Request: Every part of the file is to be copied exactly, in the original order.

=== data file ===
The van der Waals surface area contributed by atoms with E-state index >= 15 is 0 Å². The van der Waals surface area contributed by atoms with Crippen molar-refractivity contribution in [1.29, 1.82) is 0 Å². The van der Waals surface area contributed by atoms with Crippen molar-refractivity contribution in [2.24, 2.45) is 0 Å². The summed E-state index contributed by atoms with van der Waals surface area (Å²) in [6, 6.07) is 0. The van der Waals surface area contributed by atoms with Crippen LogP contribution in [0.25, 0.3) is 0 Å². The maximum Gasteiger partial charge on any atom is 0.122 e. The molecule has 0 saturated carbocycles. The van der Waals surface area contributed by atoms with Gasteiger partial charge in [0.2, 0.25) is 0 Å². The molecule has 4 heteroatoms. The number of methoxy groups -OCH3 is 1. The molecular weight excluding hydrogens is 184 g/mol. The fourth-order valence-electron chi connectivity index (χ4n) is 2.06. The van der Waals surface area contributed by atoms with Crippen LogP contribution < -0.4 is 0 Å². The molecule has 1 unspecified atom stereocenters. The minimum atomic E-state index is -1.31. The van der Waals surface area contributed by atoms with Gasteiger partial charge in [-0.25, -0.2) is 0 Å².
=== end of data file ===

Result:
The van der Waals surface area contributed by atoms with E-state index >= 15 is 0 Å². The van der Waals surface area contributed by atoms with Crippen molar-refractivity contribution in [1.29, 1.82) is 0 Å². The van der Waals surface area contributed by atoms with Crippen molar-refractivity contribution in [2.24, 2.45) is 0 Å². The summed E-state index contributed by atoms with van der Waals surface area (Å²) in [6, 6.07) is 0. The van der Waals surface area contributed by atoms with Crippen LogP contribution in [0.25, 0.3) is 0 Å². The maximum Gasteiger partial charge on any atom is 0.122 e. The molecule has 0 saturated carbocycles. The van der Waals surface area contributed by atoms with Gasteiger partial charge in [0.2, 0.25) is 0 Å². The molecule has 4 heteroatoms. The number of methoxy groups -OCH3 is 1. The molecular weight excluding hydrogens is 184 g/mol. The fourth-order valence-electron chi connectivity index (χ4n) is 2.06. The van der Waals surface area contributed by atoms with Crippen LogP contribution < -0.4 is 0 Å². The molecule has 1 unspecified atom stereocenters. The minimum atomic E-state index is -1.31. The van der Waals surface area contributed by atoms with Gasteiger partial charge in [-0.25, -0.2) is 0 Å².